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Are Oil Stocks Close To A Breakout?

Are Oil Stocks Close To A Breakout?

As oil markets continue to…

China’s Electricity Demand to Double by 2026

Over the past decade China has experienced huge economic growth, with a yearly growth rate in double figures, and this has required an equally huge growth in capacity of its energy generation industry. The amazing thing is that the potential economic slowdown that China now faces doesn’t look set to impact on the trend for increasing energy generation capacity.

IHS has released a report claiming that China’s electricity demand will double by 2026, and that by 2035 it will be more than the demand of the US and Europe combined.

Back in 2010 Beijing set a five year plan to increase the total installed power capacity across the country by 54%, from initial levels of 1,490 GW. Over the past decade alone China has managed to triple its electricity infrastructure capacity, adding an average 80GW of new power every year; or to put it another way, a grid the size of Japan’s, the third largest in the world, every four years.

Related article: The Most Important Energy Trend in 2014

Despite the fears of a coming slowdown in economic growth, the energy sector is still expected to expand by 4.1 percent a year over the next twenty years, just a third the rate over the past decade, but still an impressive achievement considering the size of the China’s installed capacity.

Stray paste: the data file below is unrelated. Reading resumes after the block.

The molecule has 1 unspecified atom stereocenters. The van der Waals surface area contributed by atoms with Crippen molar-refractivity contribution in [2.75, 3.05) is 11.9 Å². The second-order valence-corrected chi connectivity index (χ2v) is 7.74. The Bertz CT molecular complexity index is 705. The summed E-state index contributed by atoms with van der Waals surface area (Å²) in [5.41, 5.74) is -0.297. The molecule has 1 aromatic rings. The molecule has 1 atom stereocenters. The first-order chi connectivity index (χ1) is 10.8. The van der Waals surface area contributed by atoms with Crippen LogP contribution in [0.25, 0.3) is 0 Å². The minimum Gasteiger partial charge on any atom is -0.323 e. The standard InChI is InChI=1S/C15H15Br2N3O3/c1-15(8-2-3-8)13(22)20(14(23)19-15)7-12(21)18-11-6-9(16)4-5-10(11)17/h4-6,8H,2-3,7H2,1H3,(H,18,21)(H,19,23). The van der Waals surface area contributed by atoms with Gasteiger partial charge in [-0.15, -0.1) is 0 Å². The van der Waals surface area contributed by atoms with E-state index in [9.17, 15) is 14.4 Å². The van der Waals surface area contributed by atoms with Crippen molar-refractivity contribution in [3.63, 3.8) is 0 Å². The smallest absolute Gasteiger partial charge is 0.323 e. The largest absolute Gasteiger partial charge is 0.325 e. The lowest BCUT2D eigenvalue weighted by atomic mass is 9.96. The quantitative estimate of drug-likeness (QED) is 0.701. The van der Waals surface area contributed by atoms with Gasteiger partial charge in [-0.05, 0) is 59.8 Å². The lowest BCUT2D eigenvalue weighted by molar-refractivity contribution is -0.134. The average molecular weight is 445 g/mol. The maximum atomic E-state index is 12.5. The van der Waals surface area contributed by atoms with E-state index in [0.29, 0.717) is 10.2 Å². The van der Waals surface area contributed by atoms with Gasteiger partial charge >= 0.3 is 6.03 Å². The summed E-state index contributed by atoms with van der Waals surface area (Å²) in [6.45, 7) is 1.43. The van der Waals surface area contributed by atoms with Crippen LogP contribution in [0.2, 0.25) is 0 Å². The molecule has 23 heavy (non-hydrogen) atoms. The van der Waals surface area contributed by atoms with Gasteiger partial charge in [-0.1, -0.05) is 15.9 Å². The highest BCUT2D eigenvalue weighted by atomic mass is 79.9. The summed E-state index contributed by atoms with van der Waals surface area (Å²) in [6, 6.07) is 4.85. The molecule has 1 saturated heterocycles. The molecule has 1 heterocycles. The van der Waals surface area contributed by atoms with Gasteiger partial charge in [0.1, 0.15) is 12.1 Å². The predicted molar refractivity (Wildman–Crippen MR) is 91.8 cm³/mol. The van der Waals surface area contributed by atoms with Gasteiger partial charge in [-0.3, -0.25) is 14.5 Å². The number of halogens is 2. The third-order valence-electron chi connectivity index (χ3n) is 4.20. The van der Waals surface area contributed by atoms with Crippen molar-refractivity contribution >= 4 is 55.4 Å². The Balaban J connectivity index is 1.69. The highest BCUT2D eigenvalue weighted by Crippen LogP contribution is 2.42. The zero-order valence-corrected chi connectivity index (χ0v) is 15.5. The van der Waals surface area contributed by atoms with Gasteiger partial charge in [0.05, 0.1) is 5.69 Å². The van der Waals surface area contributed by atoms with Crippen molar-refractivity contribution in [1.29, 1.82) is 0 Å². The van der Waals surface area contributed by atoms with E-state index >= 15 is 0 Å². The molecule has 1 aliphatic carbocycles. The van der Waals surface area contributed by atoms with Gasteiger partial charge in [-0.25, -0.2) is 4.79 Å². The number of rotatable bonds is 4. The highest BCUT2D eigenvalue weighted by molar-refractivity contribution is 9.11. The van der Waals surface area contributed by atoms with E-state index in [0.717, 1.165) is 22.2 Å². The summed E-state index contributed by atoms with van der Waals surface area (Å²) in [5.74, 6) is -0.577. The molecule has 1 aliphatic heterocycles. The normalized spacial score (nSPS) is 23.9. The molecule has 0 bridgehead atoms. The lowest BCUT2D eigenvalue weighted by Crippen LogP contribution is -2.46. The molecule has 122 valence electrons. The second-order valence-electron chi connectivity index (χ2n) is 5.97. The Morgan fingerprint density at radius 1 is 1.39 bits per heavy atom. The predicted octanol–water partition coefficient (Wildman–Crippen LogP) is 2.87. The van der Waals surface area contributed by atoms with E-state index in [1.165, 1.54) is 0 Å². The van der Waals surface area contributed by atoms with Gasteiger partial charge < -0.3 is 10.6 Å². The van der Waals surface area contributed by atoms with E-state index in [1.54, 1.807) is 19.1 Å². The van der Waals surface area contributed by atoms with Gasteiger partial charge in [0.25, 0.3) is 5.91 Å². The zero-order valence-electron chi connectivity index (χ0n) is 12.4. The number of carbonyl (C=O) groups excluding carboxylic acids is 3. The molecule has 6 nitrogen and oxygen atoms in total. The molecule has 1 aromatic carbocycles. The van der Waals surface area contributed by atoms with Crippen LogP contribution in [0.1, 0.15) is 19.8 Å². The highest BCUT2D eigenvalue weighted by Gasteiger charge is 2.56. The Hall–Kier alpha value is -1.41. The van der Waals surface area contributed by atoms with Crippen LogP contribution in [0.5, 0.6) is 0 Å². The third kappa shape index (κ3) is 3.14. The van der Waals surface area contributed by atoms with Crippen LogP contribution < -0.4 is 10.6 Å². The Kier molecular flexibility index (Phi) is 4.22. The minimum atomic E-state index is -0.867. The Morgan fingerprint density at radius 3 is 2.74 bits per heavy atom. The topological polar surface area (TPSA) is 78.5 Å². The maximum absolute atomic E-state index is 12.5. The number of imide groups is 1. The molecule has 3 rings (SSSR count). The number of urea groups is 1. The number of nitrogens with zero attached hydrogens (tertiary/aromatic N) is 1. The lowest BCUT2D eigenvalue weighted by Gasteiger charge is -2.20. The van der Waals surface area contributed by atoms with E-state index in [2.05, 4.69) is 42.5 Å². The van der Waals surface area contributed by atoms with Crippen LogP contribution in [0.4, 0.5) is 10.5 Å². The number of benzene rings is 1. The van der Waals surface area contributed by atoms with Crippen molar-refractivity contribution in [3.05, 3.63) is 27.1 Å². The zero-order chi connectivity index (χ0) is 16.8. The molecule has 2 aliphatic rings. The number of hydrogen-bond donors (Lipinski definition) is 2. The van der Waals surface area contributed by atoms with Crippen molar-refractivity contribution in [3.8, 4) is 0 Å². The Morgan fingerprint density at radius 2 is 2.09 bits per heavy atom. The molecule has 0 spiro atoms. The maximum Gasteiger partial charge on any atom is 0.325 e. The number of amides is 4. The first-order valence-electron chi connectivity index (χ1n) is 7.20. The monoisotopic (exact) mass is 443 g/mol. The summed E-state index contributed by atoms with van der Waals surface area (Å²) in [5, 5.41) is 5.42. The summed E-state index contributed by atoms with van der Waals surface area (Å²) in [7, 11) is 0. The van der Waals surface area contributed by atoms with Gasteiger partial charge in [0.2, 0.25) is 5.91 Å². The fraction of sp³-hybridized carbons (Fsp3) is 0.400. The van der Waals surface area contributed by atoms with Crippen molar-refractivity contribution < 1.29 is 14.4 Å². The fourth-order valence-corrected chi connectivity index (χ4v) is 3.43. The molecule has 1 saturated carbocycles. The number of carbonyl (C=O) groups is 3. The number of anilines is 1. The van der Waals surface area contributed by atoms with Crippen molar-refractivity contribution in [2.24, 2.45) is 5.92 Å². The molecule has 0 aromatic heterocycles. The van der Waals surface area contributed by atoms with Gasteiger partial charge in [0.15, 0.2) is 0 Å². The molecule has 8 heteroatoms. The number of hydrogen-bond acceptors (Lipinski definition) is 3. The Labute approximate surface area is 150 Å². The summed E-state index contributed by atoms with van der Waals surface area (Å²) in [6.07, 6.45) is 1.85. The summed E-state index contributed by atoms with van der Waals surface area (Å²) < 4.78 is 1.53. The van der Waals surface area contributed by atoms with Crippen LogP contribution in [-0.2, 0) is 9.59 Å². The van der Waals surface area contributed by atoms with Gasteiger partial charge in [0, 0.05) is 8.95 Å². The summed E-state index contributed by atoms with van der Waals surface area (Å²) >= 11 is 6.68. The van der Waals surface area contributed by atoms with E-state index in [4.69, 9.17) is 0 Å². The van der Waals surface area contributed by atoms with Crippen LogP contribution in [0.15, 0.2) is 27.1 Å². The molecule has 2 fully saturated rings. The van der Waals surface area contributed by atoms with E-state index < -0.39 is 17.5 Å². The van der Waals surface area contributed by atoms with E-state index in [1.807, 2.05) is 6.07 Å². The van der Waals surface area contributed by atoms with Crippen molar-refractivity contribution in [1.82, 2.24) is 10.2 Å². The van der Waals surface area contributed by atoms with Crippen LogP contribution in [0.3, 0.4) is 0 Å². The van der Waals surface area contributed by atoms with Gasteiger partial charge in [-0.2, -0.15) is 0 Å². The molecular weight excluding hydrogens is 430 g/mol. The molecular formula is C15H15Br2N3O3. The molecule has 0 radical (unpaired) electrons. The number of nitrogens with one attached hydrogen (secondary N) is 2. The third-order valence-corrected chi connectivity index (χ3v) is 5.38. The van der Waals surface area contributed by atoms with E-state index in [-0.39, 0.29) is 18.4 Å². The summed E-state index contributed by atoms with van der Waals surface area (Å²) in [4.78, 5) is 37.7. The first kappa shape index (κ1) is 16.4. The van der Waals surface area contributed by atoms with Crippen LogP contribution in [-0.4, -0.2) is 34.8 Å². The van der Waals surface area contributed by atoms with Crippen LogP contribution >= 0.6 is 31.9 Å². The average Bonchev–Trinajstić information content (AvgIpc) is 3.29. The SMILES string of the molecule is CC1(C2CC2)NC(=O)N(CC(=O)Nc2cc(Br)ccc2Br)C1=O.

So far much of China’s new capacity has been from coal power plants, but in the future natural gas is will contribute the largest share of new installations, with capacity expected to increase by 1,000% by 2035, at which point China will match the US as the top natural gas consumer in the world. Currently natural gas only accounts for 5% of China’s total power generation.

The IHS report warns that “future Chinese gas consumption depends greatly on how much -- and at what cost -- shale materializes.”

Energy analysts at Barclays suggested that “ambitious unconventional gas agendas aimed at improving energy security and pollution concerns should drive spending for the remainder of the decade.”

By. Joao Peixe of Oilprice.com



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